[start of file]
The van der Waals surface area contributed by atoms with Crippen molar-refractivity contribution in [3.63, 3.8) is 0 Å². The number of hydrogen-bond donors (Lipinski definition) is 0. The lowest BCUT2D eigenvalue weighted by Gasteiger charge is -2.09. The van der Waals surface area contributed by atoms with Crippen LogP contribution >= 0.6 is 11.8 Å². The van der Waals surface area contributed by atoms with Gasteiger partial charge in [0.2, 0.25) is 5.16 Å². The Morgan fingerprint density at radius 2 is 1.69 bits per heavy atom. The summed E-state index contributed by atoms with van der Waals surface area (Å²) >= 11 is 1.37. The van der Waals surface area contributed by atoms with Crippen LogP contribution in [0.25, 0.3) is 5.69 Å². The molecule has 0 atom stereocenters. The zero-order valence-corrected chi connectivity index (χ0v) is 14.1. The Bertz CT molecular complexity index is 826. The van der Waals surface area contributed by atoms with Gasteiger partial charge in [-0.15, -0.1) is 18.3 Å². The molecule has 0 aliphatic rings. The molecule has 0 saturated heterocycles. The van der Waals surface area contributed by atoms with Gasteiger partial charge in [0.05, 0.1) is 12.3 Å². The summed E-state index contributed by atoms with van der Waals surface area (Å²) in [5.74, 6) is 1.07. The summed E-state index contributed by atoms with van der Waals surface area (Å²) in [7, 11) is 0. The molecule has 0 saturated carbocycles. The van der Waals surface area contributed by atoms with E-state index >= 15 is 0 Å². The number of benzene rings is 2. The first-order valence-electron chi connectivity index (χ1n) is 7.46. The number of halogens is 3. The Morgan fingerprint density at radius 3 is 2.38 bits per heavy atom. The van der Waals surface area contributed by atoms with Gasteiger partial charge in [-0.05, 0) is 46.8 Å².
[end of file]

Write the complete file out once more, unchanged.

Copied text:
The van der Waals surface area contributed by atoms with Crippen molar-refractivity contribution in [3.63, 3.8) is 0 Å². The number of hydrogen-bond donors (Lipinski definition) is 0. The lowest BCUT2D eigenvalue weighted by Gasteiger charge is -2.09. The van der Waals surface area contributed by atoms with Crippen LogP contribution >= 0.6 is 11.8 Å². The van der Waals surface area contributed by atoms with Gasteiger partial charge in [0.2, 0.25) is 5.16 Å². The Morgan fingerprint density at radius 2 is 1.69 bits per heavy atom. The summed E-state index contributed by atoms with van der Waals surface area (Å²) >= 11 is 1.37. The van der Waals surface area contributed by atoms with Crippen LogP contribution in [0.25, 0.3) is 5.69 Å². The molecule has 0 atom stereocenters. The zero-order valence-corrected chi connectivity index (χ0v) is 14.1. The Bertz CT molecular complexity index is 826. The van der Waals surface area contributed by atoms with Gasteiger partial charge in [-0.15, -0.1) is 18.3 Å². The molecule has 0 aliphatic rings. The molecule has 0 saturated heterocycles. The van der Waals surface area contributed by atoms with Gasteiger partial charge in [0.05, 0.1) is 12.3 Å². The summed E-state index contributed by atoms with van der Waals surface area (Å²) in [5.74, 6) is 1.07. The summed E-state index contributed by atoms with van der Waals surface area (Å²) in [7, 11) is 0. The molecule has 0 saturated carbocycles. The van der Waals surface area contributed by atoms with E-state index >= 15 is 0 Å². The number of benzene rings is 2. The first-order valence-electron chi connectivity index (χ1n) is 7.46. The number of halogens is 3. The Morgan fingerprint density at radius 3 is 2.38 bits per heavy atom. The van der Waals surface area contributed by atoms with Gasteiger partial charge in [-0.05, 0) is 46.8 Å².